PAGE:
Members of the City Council were told Monday that environmental concerns and heavy rains have brought cost overruns to an industrial park project at Harriman Road and APD 40.
Janice Casteel, city manager, said, "We've been under a microscope" since neighbors complained about muddy runoff into Brymer Creek and TDEC inspectors got into the act.
Officials said TDEC has issued a violation order on the project. The fine was put at $2,500, but that could increase to $2,500 per day, a staff member said. A TDEC spokesperson later said there had not been a fine.
TDEC had given the city until Monday to make the corrections. However, several City Council members said they did not want to approve a change order of almost $65,000 until the county, which is funding the project 50-50, signs off on it.
And Councilman Richard Banks pointed out that the City Council had never voted to approve an earlier significant change on the property - moving to a six percent road grade instead of eight percent. Ms. Casteel said at the time there was money to cover that cost and it was felt to be a needed improvement so the road could be more usable for truck traffic.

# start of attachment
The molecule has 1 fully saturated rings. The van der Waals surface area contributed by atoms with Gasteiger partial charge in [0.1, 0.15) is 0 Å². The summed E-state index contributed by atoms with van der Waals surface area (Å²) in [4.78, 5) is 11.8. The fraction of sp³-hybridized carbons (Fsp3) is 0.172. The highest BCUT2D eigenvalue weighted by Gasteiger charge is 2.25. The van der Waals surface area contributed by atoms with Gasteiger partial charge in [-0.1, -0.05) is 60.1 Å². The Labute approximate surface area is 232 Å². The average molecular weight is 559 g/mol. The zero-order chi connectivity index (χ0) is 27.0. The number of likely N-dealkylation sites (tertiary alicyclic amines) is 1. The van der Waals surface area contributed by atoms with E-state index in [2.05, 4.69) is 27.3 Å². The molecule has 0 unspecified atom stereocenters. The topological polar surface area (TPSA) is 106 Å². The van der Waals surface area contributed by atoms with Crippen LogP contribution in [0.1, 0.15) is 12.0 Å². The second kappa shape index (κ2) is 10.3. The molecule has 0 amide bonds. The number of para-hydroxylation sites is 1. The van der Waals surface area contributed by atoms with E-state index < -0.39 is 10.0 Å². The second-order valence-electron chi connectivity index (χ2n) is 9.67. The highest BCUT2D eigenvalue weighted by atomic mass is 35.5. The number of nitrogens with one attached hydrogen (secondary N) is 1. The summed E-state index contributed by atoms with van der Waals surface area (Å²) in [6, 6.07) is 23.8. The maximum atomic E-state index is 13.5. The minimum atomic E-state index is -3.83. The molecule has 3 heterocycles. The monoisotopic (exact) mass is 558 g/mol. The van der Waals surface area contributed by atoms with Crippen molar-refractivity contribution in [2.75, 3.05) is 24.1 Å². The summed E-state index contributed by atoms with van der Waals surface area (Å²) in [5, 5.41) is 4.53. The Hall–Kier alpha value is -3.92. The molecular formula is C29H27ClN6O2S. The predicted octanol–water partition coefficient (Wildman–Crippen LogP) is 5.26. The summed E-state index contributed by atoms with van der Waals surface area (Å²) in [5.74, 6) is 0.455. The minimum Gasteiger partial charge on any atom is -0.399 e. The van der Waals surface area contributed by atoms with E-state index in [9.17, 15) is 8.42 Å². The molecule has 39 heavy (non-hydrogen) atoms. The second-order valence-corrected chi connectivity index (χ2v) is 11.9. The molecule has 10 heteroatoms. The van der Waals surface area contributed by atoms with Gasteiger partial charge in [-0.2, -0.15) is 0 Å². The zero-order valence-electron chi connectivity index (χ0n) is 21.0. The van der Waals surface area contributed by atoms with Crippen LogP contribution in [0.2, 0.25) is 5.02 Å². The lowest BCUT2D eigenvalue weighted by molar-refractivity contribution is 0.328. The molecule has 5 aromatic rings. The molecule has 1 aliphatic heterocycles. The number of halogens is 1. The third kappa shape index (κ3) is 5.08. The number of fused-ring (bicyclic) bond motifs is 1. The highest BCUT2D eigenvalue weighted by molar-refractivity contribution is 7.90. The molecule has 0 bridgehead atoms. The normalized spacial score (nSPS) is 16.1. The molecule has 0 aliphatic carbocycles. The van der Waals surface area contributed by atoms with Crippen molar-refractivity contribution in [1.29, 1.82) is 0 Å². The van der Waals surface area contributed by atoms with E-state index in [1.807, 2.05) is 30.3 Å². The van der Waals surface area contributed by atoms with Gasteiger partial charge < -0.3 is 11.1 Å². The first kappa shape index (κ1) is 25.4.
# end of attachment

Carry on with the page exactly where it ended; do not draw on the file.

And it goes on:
One problem that has been encountered is that ditches on both sides of the road have significant rock sections, which is an unexpected cost of up to $188,000.
TDOT is putting $2 million into the project, and the city and county $1,750,000 each.
Mayor Tom Rowland asked during the discussion, "Who's responsible for putting the mud into Brymer Creek other than Mother Nature?"
Ms. Casteel said frequent periods of heavy rain have exacerbated erosion problems at the project.
She said there is also a requirement of a site inspector at $1,100 per day. The inspector said in recent weeks he has been at the location two days a week to check on the erosion barriers. Total inspection costs are at $580,000, it was stated.